I know I wasn't alone this Christmas in seasoning my offerings with sneeze. Up and down the country competent cooks, tolerable trifle titivators and practised poultry preppers will have been struggling to juggle the ingredients for the multiple yumptious accompaniments to that special meal. I trained as a chef at one point in my varied career, so as long as the items on the list are on standby in the fridge and on the shelves, pulling off the annual feast doesn't faze me.
There I stand, up to one elbow in chestnut, the other in apricot stuffing. My hands couldn't be greasier and that is the moment when the phone goes and my nose twitches.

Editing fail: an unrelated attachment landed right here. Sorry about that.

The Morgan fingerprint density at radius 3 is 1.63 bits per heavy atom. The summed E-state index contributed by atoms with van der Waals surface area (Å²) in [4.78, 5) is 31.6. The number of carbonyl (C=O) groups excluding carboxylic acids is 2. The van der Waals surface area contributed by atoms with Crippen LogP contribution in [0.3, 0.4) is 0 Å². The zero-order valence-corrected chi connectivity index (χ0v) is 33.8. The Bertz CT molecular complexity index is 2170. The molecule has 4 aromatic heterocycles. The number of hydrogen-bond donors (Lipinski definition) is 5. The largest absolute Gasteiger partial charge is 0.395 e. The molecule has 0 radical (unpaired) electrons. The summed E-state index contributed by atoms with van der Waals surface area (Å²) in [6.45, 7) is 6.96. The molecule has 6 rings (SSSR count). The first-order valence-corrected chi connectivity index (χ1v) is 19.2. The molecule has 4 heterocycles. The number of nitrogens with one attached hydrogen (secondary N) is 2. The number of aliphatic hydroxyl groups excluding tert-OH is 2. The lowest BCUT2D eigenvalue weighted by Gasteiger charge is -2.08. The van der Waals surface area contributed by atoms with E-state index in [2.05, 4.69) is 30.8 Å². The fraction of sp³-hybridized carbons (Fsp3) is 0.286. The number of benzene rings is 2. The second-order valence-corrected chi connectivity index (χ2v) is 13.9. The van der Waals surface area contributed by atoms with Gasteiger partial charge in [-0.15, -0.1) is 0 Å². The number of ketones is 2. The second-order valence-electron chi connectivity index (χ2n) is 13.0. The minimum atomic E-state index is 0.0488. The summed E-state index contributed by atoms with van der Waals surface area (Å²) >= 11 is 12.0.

I am surrounded by raw foodstuffs: the goose, devils on horseback and pigs in blankets to my left; the bread sauce, leeks and peas to my right; cranberry straight ahead; parboiled spuds, parsnips and carrots behind me and my hands encased in stuffing. My nose is full of onion and pepper scents. There is nowhere to turn my head and sneeze safely. I don't have a cold, but you can't always ensure a dry sneeze. I look at the phone, still ringing and utterly incapable of offering aid. There is a tissue in my apron pocket (yes, I wear an apron, ok?) but with hands covered in forcemeat what can I do?
I lift my head to the ceiling and sneeze upwards, no doubt creating a cloud of unwanted spice to descend on every part of the deliciousness about to be cooked. I tell myself that this is the magic ingredient I was missing. I wipe the stuffing from my hands and answer the phone.